World Bulletin / News Desk
The ability to have reverse gas flows via the Trans-Balkan pipeline between Bulgaria and Romanian, Greek and Macedonian markets will ensure the pipeline's full-capacity utilization, which otherwise would be almost idle with the launch of the TurkStream 2 natural gas pipeline, according to a senior fellow at the EastWest Institute, an international affairs think tank on Tuesday.
Danila Bochkarev told Anadolu Agency it seems from a logistical and demand point of view that Bulgaria is the preferred route for the South Stream Lite -- what experts refer to as TurkStream's second leg for markets in Southern and Southeastern Europe.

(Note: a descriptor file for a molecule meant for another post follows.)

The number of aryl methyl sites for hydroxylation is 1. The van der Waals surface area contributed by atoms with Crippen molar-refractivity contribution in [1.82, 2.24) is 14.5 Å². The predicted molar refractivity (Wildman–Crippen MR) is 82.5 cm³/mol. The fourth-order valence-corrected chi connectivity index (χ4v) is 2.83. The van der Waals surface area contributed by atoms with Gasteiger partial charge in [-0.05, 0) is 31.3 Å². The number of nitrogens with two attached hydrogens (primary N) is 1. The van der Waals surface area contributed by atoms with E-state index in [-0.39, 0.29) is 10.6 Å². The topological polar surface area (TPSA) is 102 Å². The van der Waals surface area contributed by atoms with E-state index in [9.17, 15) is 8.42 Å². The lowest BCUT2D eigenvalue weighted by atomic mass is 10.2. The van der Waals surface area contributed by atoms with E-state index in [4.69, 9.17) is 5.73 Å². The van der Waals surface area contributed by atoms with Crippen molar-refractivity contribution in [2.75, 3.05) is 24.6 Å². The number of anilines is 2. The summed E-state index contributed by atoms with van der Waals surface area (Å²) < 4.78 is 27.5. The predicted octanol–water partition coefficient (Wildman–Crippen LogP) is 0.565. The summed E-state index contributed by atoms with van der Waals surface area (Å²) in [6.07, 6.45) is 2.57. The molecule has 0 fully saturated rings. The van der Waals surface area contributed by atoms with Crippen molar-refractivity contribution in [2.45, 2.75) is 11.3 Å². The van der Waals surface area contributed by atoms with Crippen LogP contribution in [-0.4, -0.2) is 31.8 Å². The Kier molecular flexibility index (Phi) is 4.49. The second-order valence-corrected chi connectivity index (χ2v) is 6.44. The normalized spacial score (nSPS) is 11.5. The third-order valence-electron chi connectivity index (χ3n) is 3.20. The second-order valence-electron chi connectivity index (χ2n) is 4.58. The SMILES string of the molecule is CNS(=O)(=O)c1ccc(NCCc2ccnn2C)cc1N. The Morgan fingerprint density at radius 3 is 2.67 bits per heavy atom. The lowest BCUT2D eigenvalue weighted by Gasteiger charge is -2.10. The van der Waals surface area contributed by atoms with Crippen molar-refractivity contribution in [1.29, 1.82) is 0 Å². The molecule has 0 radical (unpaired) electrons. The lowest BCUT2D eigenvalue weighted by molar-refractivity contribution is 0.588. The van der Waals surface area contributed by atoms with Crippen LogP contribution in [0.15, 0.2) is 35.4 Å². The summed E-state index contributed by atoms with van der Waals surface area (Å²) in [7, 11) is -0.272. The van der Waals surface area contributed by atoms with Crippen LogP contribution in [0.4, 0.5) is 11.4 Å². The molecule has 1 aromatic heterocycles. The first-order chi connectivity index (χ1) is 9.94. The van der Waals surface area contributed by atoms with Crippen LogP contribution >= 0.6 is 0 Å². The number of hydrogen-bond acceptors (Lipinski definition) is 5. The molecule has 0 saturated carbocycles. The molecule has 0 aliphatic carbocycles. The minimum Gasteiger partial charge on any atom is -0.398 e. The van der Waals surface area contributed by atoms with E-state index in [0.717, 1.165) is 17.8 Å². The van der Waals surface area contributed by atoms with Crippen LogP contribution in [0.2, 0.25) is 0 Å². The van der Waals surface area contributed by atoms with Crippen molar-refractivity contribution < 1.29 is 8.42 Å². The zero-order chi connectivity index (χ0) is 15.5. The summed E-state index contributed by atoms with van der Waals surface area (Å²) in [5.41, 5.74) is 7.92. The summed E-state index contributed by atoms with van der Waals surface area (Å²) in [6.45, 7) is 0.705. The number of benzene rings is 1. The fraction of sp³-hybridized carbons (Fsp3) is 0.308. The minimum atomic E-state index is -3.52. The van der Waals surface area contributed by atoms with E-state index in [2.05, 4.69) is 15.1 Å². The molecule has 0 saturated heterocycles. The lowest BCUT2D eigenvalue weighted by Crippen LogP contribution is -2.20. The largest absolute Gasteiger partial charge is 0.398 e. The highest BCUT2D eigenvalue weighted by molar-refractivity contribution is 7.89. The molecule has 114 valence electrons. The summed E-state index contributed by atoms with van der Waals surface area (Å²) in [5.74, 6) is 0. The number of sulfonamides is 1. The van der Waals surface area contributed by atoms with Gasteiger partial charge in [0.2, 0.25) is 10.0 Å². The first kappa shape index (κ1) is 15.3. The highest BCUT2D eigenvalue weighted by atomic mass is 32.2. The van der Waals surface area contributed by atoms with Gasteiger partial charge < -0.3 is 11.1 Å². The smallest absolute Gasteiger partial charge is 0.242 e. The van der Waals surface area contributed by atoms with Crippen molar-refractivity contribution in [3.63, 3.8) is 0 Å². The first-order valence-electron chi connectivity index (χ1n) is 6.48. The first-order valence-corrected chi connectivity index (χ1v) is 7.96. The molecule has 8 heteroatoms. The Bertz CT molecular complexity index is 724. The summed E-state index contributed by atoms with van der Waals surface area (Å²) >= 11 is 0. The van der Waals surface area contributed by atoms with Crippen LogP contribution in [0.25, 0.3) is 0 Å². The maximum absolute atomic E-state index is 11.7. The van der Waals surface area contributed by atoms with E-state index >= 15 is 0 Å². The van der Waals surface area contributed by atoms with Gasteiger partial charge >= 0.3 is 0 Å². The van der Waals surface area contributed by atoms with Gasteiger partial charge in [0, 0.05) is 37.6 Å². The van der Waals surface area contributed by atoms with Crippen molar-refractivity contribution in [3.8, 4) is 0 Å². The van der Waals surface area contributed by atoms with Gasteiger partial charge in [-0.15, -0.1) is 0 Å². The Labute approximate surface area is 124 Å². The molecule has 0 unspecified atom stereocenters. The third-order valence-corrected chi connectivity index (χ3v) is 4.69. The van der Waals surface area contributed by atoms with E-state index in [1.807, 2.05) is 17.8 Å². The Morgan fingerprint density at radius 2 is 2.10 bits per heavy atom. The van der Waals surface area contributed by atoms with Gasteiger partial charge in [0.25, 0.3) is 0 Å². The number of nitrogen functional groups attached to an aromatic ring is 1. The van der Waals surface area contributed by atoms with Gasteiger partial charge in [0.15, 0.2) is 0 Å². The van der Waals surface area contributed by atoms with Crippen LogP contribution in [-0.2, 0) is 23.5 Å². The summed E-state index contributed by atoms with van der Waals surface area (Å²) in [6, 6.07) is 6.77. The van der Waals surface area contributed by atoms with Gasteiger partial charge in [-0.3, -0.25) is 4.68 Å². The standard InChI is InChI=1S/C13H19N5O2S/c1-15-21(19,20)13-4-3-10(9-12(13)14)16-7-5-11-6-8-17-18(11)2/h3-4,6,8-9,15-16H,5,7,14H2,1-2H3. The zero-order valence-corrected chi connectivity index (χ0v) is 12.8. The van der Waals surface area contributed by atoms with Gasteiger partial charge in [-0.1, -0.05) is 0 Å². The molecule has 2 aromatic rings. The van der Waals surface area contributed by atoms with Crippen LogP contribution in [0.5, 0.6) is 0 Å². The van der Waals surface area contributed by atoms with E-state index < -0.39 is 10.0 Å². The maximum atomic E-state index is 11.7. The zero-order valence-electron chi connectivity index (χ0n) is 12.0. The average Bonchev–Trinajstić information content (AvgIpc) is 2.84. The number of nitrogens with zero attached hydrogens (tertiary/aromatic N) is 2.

Bochkarev noted that to facilitate potential access to other countries in southeast and Central Europe, namely Serbia and Hungary, the planned interconnector between Bulgaria and Serbia, which is expandable to 4.5 billion cubic meters (bcm), would facilitate access to these countries that declared their interest in obtaining gas via the TurkStream project.
"Also, Gazprom’s intention to expand the Banatski Dvor gas storage facility in Serbia suggests it sees the country as part of the project [TurkStream]," he said noting that in June 2018, Hungary's Foreign Minister Peter Szijjarto said Budapest is interested in importing gas through Bulgaria and Serbia via the TurkStream pipeline.
Italy's oil and gas industry contractor Saipem expects to finish the Bulgaria-Hungary gas link in October 2019, which will help deliver TurkStream gas to Hungary, he added.
"These countries show interesting potential because of increased gas demand in Southeastern Europe," Bochkarev asserted.